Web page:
Rocks and stones are everywhere in A Canticle for Leibowitz. We imagine the complete and total destruction of the world would leave you with a surplus of rubble. But the novel doesn't contain references to rocks and stones just to make the novel's wasteland more believable, or to maintain the nuclear holocaust feng shui.
Here are a couple of the more meaningful appearances of rocks and stones in the novel:
Francis is building a shelter out of rocks when the wanderer meets him. It's noted that the rocks he's using are from the ruins of the last civilization, and that "human erosion had all but obliterated [their] resemblance to buildings" (1.72).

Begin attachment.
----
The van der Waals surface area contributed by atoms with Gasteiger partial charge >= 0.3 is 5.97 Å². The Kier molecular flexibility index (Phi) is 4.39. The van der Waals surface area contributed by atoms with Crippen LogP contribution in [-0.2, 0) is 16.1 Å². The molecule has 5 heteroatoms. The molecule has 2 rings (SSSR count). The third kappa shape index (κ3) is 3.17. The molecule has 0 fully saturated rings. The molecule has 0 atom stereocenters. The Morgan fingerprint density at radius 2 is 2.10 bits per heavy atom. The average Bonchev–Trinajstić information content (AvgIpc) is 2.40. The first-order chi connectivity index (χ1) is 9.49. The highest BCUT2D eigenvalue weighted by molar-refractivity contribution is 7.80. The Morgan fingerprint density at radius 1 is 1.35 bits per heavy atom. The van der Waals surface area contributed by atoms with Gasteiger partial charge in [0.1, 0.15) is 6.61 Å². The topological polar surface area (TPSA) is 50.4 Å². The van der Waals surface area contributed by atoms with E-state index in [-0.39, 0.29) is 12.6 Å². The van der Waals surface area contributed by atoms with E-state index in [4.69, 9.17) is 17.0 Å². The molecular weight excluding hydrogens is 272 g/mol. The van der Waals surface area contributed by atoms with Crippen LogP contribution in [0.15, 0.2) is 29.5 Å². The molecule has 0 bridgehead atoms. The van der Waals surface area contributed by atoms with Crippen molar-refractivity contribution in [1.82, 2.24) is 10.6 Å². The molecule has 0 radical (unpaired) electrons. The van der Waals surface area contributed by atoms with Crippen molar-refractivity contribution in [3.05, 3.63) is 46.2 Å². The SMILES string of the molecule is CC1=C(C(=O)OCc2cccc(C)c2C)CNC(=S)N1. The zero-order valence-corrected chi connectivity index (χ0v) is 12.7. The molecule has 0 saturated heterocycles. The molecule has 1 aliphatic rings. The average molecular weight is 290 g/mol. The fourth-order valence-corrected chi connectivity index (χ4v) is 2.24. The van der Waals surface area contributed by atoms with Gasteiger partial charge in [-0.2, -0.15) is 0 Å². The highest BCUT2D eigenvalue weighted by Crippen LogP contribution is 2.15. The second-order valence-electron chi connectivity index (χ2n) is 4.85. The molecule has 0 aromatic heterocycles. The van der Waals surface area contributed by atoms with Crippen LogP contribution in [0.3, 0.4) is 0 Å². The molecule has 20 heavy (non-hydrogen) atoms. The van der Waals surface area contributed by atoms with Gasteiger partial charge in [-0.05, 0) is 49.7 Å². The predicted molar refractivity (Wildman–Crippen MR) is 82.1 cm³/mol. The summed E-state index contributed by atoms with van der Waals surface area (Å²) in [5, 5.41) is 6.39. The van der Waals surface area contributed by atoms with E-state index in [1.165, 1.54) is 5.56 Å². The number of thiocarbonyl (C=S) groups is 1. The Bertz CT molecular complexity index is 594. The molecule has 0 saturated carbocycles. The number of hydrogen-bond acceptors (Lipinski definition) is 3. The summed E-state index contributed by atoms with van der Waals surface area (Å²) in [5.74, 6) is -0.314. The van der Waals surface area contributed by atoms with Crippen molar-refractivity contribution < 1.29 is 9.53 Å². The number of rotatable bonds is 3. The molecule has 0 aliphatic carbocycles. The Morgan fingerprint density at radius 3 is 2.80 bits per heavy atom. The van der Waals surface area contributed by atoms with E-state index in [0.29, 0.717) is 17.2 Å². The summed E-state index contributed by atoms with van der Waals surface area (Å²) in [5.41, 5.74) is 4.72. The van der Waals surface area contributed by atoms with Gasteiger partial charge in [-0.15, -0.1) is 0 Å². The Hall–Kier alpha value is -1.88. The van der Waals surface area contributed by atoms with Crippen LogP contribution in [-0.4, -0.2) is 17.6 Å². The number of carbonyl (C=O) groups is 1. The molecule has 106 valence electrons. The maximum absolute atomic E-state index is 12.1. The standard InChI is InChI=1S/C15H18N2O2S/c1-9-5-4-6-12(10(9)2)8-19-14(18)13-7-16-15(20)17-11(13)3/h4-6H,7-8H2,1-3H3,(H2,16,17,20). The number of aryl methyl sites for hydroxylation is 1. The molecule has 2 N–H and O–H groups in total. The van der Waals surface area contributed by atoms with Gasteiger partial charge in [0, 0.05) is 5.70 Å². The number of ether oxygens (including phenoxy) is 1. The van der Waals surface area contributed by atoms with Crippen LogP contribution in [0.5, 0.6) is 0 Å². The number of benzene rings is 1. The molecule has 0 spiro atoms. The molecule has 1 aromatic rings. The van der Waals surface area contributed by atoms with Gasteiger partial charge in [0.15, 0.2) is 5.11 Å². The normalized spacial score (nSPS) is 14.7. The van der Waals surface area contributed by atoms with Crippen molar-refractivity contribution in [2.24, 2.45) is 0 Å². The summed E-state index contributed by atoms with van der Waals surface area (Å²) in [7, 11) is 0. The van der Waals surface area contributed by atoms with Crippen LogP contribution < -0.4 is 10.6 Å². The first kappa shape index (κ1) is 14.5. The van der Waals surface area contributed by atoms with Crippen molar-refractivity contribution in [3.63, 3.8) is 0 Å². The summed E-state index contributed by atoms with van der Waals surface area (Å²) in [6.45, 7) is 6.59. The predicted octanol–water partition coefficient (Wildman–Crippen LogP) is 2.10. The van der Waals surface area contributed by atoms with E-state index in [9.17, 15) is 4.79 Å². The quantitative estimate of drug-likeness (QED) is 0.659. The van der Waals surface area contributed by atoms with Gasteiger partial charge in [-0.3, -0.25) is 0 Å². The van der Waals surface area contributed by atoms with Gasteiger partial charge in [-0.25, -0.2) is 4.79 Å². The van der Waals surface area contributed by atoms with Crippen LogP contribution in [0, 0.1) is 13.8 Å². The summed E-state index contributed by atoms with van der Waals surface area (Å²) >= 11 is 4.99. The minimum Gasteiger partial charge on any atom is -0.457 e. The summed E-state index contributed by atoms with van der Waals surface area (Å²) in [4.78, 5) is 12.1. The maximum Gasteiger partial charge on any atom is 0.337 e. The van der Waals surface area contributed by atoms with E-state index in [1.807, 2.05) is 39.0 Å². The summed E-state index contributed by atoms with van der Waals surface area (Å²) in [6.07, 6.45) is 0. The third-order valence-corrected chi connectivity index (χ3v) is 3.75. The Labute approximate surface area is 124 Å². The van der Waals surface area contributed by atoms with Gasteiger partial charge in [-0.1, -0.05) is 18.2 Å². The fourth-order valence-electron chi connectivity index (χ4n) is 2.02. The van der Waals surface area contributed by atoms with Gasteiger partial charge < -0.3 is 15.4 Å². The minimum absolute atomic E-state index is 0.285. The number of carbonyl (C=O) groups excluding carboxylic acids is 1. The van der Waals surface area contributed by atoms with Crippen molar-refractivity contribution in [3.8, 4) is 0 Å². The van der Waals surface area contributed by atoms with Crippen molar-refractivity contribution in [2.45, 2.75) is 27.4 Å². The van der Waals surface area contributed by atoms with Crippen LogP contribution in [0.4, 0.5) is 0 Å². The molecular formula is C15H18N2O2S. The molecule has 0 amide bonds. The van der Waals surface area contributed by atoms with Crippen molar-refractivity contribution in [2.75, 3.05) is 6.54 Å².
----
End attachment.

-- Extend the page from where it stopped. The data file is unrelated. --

In Fiat Lux, the soldiers and Thon Taddeo take detailed measurements of the stone walls of the abbey. Dom Paulo also references how the abbey's walls are thick to provide sanctuary for any philosopher seeking it (22.130).
When the nuclear blast hits, Zerchi is caught in the destroyed abbey, leaving him buried beneath "[f]ive tons of rock" (29.42).
Of course, this list is far from complete, but these examples serve our primary point. Among other things, rocks and stones symbolize the cyclic nature of time. The rocks Francis uses to build his shelter come from the buildings of the previous civilization.
Later, the Leibowitz Abbey builds thick walls from these stones, showing the beginnings of another civilization. But this civilization comes to be destroyed by nuclear weapons as well, and the same thick walls Dom Paulo bragged about bury and kill the new abbot.
The stones return to the earth and bring Zerchi with them.
The question remains though: will Rachel use these stones to build a shelter as Brother Francis once did? Guess we'll have to read the sequel to find out. Wait, there is no sequel. Aw, shucks.